ST. PAUL, Minn. (WCCO) — It’s the scene that many fear: invasive Asian carp spreading up the Mississippi and leaping at the slightest disturbance of a passing boat. Now, there is evidence that they are closer to the Twin Cities than we previously thought.
Fourteen of 49 water samples taken between Fort Snelling and the Ford dam test positive for the silver carp’s DNA. While no actual fish have been caught, those efforts will be stepped up.
Luke Skinner works on invasive species for the Department of Natural Resources.
“It’s always disconcerting, but it’s not totally unexpected. It further highlights that Asian Carp are on our doorstep and we need to take action to stop their spread,” said Skinner.
Earlier this summer, the carp’s DNA was also found in the St. Croix River. Clearly, the destructive Asian carp are on the move, and pressure is mounting to stop them.
“This is a big decision in front of us and I don’t think we know quite enough,” explained Congressman Keith Ellison.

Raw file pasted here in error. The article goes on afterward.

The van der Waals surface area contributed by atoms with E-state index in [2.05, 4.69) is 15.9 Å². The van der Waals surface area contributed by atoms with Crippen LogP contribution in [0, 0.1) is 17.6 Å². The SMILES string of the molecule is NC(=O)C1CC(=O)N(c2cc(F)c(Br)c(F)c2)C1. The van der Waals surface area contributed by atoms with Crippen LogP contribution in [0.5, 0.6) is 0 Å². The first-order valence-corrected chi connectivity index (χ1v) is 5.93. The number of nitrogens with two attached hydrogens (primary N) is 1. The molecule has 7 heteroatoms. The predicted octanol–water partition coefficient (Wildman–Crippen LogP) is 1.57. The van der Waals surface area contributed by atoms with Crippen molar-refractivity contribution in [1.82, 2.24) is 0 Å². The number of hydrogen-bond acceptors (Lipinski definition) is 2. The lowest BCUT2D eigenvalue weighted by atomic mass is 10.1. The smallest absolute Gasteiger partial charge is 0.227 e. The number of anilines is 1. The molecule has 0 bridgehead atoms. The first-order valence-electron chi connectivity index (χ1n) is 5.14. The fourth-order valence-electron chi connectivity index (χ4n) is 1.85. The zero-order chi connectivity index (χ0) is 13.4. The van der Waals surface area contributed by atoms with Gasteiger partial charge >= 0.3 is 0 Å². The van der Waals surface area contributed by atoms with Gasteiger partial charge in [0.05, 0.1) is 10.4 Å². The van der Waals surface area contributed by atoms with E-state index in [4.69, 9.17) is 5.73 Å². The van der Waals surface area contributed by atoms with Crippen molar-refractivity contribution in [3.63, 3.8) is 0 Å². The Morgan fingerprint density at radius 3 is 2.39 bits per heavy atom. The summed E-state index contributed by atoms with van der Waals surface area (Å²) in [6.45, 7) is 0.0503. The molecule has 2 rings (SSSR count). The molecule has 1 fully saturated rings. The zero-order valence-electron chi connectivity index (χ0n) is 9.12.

One plan to stop the spread would shut down the St. Anthony Falls lock and dam. But limiting river commerce would have some economic impact and requires congressional action.
“Time is of the essence because if we find the DNA samples, it won’t be long before we find a live fish,” said Ellison. “Then we got a real problem on our hands.”
With each passing day, the problem gets more expensive and tougher to solve.
“I think this is our one opportunity,” said Skinner. “If we can close the lock and dam like this and we test and find no fish above St. Anthony Falls, then this is the one opportunity to really prevent the spread upstream.”